According to Jarod Diamond in Guns, Germs, and Steel, how did the Spanish easily defeat the Inca?

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The answer to this question can be found in Chapter Three of Guns, Germs, and Steel, entitled "Collision at Cajamarca." Diamond argues that the same factors that caused the rapid and relatively easy defeat of the Inca led to similar outcomes throughout North and South America. Essentially, many of these factors are summed up in the title of the book: Pizarro and his men had guns, steel weapons, armor, and horses. The Inca had none of these things. The Spaniards also had Indian allies who backed their campaign against the Inca. But more important than these military factors was the fact that the Inca people had been devastated by smallpox, a disease brought by Europeans. Native Americans had not been exposed to these diseases, for reasons discussed by Diamond elsewhere in the book, and they thus had no immunity. As Diamond relates, the disease was especially destabilizing to the Inca, who saw their emperor and his heir fall victim to the disease. After their deaths, Atahualpa, the king that faced Pizarro at Catamarca, and a rival for the throne plunged the kingdom into civil war. "If it had not been for the epidemic," Diamond says, "the Spaniards would have faced a united empire" (77). So due to these factors, even though the Inca warriors outmanned the Spaniards 200 to one, Pizarro and his men, like Cortez and other conquistadores, managed a victory astonishing in its daring and its cruelty.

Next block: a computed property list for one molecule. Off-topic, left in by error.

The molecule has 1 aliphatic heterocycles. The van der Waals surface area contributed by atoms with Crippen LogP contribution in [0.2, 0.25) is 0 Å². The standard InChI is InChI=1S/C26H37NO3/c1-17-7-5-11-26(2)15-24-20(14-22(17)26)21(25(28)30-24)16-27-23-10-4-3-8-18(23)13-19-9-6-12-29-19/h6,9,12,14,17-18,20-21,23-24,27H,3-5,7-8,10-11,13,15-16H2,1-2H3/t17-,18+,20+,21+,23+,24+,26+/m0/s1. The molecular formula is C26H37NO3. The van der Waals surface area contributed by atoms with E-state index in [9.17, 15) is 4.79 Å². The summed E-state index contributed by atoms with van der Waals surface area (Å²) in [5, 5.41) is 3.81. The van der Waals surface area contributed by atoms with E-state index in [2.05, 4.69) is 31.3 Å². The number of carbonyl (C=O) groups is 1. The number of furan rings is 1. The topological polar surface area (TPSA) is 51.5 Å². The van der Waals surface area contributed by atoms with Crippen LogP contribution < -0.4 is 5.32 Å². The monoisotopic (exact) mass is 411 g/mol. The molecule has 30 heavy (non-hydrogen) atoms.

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Guns, Germs, and Steel

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